At Galvanize we’ve integrated the Design Sprint process with great success. It has helped us arrive at working solutions faster so that we can deliver more value to the customer quicker. It took us a few tries to figure out how to adapt the typical design sprint for our complex domain, but that’s another article for another day.
One of the biggest drawbacks of design sprints is that they are not remote-friendly. While most of our designers work out of the Vancouver office we do have a few that are remote. We wanted to involve these remote teammates because they have a wealth of insight and ideas to contribute but we didn’t make it easy on them to participate.
Regular paper-based design sprints aren’t inclusive
Every time we had remote people as core members of the sprint team it was, to put it nicely, less than optimal. Remote folks could help generate ideas but that was about it, they had a hard time following along with each of the activities when discussions and voting happened.
Remote folks couldn’t see what we were pointing at. They couldn’t vote since they couldn’t put up stickers as they didn’t have access to all of the stuff we put on the walls. They just had to trust that the team would vote on the best direction but this wasn’t fair.
To compensate, I awkwardly walked around pointing a laptop camera at all the post-its on the walls. I ended up trying to juggle the laptop, guide the activities, and keep everything on track all the while needing to contribute ideas myself (our design sprint facilitators are also core team members). Even with the laptop camera pointed at the walls they couldn’t always read what was on them and we could only show portions of the wall at any given time.
Problems with paper
Even for participants who are in the room with you:
- It’s hard to read all of the post-its: Some people have terrible penmanship.
- It’s slow to hand-write and iterate over the sprint goal: I type way faster than I can print and making changes in ink was more work.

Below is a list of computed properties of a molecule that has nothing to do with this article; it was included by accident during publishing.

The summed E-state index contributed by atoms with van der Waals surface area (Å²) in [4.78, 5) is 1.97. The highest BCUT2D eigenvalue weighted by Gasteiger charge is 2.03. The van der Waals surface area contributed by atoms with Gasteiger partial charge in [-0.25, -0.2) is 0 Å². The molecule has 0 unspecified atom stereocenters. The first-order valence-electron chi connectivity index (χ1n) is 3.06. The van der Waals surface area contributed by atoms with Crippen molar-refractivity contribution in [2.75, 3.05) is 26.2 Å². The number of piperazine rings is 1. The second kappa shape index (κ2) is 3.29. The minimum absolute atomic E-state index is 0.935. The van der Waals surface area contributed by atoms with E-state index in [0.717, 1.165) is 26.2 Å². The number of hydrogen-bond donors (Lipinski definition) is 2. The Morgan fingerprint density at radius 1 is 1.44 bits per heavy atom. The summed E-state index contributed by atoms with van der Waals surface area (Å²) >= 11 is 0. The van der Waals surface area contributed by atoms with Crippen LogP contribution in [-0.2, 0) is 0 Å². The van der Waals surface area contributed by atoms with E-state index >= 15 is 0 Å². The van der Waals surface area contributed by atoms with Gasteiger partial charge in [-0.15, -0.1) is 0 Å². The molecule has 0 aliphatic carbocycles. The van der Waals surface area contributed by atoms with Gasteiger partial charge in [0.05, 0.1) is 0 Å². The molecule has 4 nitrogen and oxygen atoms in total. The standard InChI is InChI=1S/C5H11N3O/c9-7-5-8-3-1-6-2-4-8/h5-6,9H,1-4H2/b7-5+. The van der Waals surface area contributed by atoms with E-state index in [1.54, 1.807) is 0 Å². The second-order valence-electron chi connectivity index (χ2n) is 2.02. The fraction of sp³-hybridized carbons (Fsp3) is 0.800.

- Grouping the How Might We’s post-its is slow: People have to scan over a large surface area.
- Voting involved a lot of waiting: If people were standing in front of the thing you wanted to look at (e.g. HMWs and sketches) you had to wait.
Goal: Design a better experience for everyone
Our current design sprints were pretty good for people in the office and terrible for those who weren’t. But I didn’t want to solve for the lowest common denominator only. I wanted to make virtual design sprints awesome for everyone instead of creating an equally sub-optimal experience for the whole team.
Step 1: Pick from an existing tool
I wanted to use a tool that my team already had access to instead of introducing yet another tool — so I picked Whimsical. We already have licenses and most people are familiar with it. For those who weren’t, there’s a very small learning curve.
Whimsical is not the best tool out there for live collaboration, however. There’s a small delay so you can’t always see when someone is editing the text of a box. I hear that Mural.co is pretty good but I’ve never tried it myself and if you have access to Figma that might work better but I decided to try Whimsical for its low learning curve and the fact it was already part of our toolset. We didn’t need much beyond basic boxes that you could easily type text in to, and then rearrange.
Step 2: Set up expectations
Since we were going digital, at the beginning of the design sprint there was a modification to the no devices rule: You can use your laptops but only for the design sprint.
Everyone was asked to turn off all notifications, quit email and quit Slack. Anyone caught breaking the rule would have to buy everyone else coffee and doughnuts — joking not joking. Har har… just don’t break the rule, mmmkay?
Step 3: Convert the sprint activities from paper to digital
I went through each of the design sprint activities and set up a digital starter template. I went with a horizontal layout because it felt more like a timeline. Also, if your participants generate a lot of cards/ideas you don’t have to shift anything over.
Activity 1: Create the sprint goal
The first box at the top labeled “Final goal, don’t use this yet” is reserved for the facilitator at the end when we collaboratively create the final goal. I like to put the instructions right in the boxes themselves so that people aren’t looking around for instructions elsewhere.
Assign out columns
Each team member was assigned a column and their names were placed in the boxes. I had to assign out columns to compensate for Whimsical’s non-realtime updates to prevent people from overwriting each other’s ideas.
Randomize the assignment order
I randomized the assignment order so that at the end of the exercise you wouldn’t be able to tell who generated which set of ideas. This would keep the playing field level and prevent participants from influencing each other when it came time to vote. You can use random.org’s free online tool to randomize the names.